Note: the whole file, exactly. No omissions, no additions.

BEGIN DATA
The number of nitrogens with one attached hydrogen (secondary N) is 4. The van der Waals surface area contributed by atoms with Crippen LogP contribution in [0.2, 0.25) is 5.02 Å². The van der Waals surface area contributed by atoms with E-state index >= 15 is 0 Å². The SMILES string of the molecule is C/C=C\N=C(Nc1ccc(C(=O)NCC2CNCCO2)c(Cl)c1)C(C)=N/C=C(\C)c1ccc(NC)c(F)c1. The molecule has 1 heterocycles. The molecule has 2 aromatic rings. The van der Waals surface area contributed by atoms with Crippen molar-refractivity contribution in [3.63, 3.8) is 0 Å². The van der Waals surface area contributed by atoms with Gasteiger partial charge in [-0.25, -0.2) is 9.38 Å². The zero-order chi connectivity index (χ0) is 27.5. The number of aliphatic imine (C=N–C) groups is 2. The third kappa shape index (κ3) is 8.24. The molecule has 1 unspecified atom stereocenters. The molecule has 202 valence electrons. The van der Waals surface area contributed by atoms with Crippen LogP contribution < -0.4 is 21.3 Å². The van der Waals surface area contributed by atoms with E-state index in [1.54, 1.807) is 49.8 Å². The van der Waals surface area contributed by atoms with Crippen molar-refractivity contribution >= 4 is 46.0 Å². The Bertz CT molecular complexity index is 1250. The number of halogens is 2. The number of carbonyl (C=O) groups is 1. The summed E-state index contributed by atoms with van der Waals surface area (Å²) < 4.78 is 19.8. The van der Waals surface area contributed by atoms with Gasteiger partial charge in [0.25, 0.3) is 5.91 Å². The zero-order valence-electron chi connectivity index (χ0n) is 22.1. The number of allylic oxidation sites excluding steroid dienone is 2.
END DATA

The number of nitrogens with one attached hydrogen (secondary N) is 4. The van der Waals surface area contributed by atoms with Crippen LogP contribution in [0.2, 0.25) is 5.02 Å². The van der Waals surface area contributed by atoms with E-state index >= 15 is 0 Å². The SMILES string of the molecule is C/C=C\N=C(Nc1ccc(C(=O)NCC2CNCCO2)c(Cl)c1)C(C)=N/C=C(\C)c1ccc(NC)c(F)c1. The molecule has 1 heterocycles. The molecule has 2 aromatic rings. The van der Waals surface area contributed by atoms with Crippen molar-refractivity contribution in [3.63, 3.8) is 0 Å². The van der Waals surface area contributed by atoms with Gasteiger partial charge in [-0.25, -0.2) is 9.38 Å². The zero-order chi connectivity index (χ0) is 27.5. The number of aliphatic imine (C=N–C) groups is 2. The third kappa shape index (κ3) is 8.24. The molecule has 1 unspecified atom stereocenters. The molecule has 202 valence electrons. The van der Waals surface area contributed by atoms with Crippen LogP contribution < -0.4 is 21.3 Å². The van der Waals surface area contributed by atoms with E-state index in [1.54, 1.807) is 49.8 Å². The van der Waals surface area contributed by atoms with Crippen molar-refractivity contribution >= 4 is 46.0 Å². The Bertz CT molecular complexity index is 1250. The number of halogens is 2. The number of carbonyl (C=O) groups is 1. The summed E-state index contributed by atoms with van der Waals surface area (Å²) < 4.78 is 19.8. The van der Waals surface area contributed by atoms with Gasteiger partial charge in [0.25, 0.3) is 5.91 Å². The zero-order valence-electron chi connectivity index (χ0n) is 22.1. The number of allylic oxidation sites excluding steroid dienone is 2.